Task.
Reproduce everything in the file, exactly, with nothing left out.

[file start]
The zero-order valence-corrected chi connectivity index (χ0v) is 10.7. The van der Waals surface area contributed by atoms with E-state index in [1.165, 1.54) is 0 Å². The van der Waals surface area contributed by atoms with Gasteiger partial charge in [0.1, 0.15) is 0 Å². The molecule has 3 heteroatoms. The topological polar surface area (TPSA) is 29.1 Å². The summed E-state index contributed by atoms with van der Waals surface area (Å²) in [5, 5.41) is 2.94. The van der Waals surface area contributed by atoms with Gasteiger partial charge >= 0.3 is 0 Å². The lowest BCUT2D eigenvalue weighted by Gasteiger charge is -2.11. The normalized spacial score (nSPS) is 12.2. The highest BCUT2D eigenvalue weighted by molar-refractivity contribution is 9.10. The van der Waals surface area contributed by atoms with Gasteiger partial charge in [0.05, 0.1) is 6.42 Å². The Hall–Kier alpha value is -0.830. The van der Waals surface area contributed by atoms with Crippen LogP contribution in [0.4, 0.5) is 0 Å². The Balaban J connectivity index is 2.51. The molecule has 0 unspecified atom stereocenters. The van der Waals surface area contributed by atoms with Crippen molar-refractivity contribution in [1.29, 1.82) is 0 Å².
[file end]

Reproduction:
The zero-order valence-corrected chi connectivity index (χ0v) is 10.7. The van der Waals surface area contributed by atoms with E-state index in [1.165, 1.54) is 0 Å². The van der Waals surface area contributed by atoms with Gasteiger partial charge in [0.1, 0.15) is 0 Å². The molecule has 3 heteroatoms. The topological polar surface area (TPSA) is 29.1 Å². The summed E-state index contributed by atoms with van der Waals surface area (Å²) in [5, 5.41) is 2.94. The van der Waals surface area contributed by atoms with Gasteiger partial charge >= 0.3 is 0 Å². The lowest BCUT2D eigenvalue weighted by Gasteiger charge is -2.11. The normalized spacial score (nSPS) is 12.2. The highest BCUT2D eigenvalue weighted by molar-refractivity contribution is 9.10. The van der Waals surface area contributed by atoms with Gasteiger partial charge in [0.05, 0.1) is 6.42 Å². The Hall–Kier alpha value is -0.830. The van der Waals surface area contributed by atoms with Crippen LogP contribution in [0.4, 0.5) is 0 Å². The Balaban J connectivity index is 2.51. The molecule has 0 unspecified atom stereocenters. The van der Waals surface area contributed by atoms with Crippen molar-refractivity contribution in [1.29, 1.82) is 0 Å².